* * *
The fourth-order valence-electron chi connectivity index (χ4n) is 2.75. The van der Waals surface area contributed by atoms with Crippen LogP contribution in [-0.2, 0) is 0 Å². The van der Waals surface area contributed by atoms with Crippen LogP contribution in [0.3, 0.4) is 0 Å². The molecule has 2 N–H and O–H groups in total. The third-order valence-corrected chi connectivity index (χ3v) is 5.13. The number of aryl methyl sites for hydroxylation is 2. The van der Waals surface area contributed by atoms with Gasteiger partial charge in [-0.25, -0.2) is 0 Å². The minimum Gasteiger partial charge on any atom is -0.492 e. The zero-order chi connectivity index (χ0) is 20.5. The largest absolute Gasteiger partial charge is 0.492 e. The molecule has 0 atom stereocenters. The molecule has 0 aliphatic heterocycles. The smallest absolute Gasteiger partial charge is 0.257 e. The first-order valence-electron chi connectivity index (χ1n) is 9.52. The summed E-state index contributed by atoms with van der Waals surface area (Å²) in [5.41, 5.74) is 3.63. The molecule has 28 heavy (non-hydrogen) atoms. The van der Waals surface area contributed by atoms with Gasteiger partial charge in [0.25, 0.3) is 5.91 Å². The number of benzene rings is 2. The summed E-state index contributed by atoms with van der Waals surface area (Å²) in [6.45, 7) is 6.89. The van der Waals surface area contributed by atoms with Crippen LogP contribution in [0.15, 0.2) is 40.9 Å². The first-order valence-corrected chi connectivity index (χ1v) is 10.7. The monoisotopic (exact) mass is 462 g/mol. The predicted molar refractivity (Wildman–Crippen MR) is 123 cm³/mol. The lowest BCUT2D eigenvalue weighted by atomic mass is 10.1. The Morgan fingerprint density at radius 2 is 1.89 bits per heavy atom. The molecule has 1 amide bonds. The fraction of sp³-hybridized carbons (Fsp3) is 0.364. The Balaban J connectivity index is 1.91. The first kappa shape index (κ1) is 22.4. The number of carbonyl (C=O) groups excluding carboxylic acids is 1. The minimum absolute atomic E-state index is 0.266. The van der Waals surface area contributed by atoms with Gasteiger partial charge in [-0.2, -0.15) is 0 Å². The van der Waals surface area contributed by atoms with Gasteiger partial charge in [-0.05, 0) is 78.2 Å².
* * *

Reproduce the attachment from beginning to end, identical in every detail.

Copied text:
The fourth-order valence-electron chi connectivity index (χ4n) is 2.75. The van der Waals surface area contributed by atoms with Crippen LogP contribution in [-0.2, 0) is 0 Å². The van der Waals surface area contributed by atoms with Crippen LogP contribution in [0.3, 0.4) is 0 Å². The molecule has 2 N–H and O–H groups in total. The third-order valence-corrected chi connectivity index (χ3v) is 5.13. The number of aryl methyl sites for hydroxylation is 2. The van der Waals surface area contributed by atoms with Gasteiger partial charge in [-0.25, -0.2) is 0 Å². The minimum Gasteiger partial charge on any atom is -0.492 e. The zero-order chi connectivity index (χ0) is 20.5. The largest absolute Gasteiger partial charge is 0.492 e. The molecule has 0 atom stereocenters. The molecule has 0 aliphatic heterocycles. The smallest absolute Gasteiger partial charge is 0.257 e. The first-order valence-electron chi connectivity index (χ1n) is 9.52. The summed E-state index contributed by atoms with van der Waals surface area (Å²) in [5.41, 5.74) is 3.63. The molecule has 28 heavy (non-hydrogen) atoms. The van der Waals surface area contributed by atoms with Gasteiger partial charge in [0.25, 0.3) is 5.91 Å². The number of benzene rings is 2. The summed E-state index contributed by atoms with van der Waals surface area (Å²) in [6.45, 7) is 6.89. The van der Waals surface area contributed by atoms with Crippen LogP contribution in [0.15, 0.2) is 40.9 Å². The first-order valence-corrected chi connectivity index (χ1v) is 10.7. The monoisotopic (exact) mass is 462 g/mol. The predicted molar refractivity (Wildman–Crippen MR) is 123 cm³/mol. The lowest BCUT2D eigenvalue weighted by atomic mass is 10.1. The Morgan fingerprint density at radius 2 is 1.89 bits per heavy atom. The molecule has 1 amide bonds. The fraction of sp³-hybridized carbons (Fsp3) is 0.364. The Balaban J connectivity index is 1.91. The first kappa shape index (κ1) is 22.4. The number of carbonyl (C=O) groups excluding carboxylic acids is 1. The minimum absolute atomic E-state index is 0.266. The van der Waals surface area contributed by atoms with Gasteiger partial charge in [-0.2, -0.15) is 0 Å². The van der Waals surface area contributed by atoms with Gasteiger partial charge in [-0.05, 0) is 78.2 Å².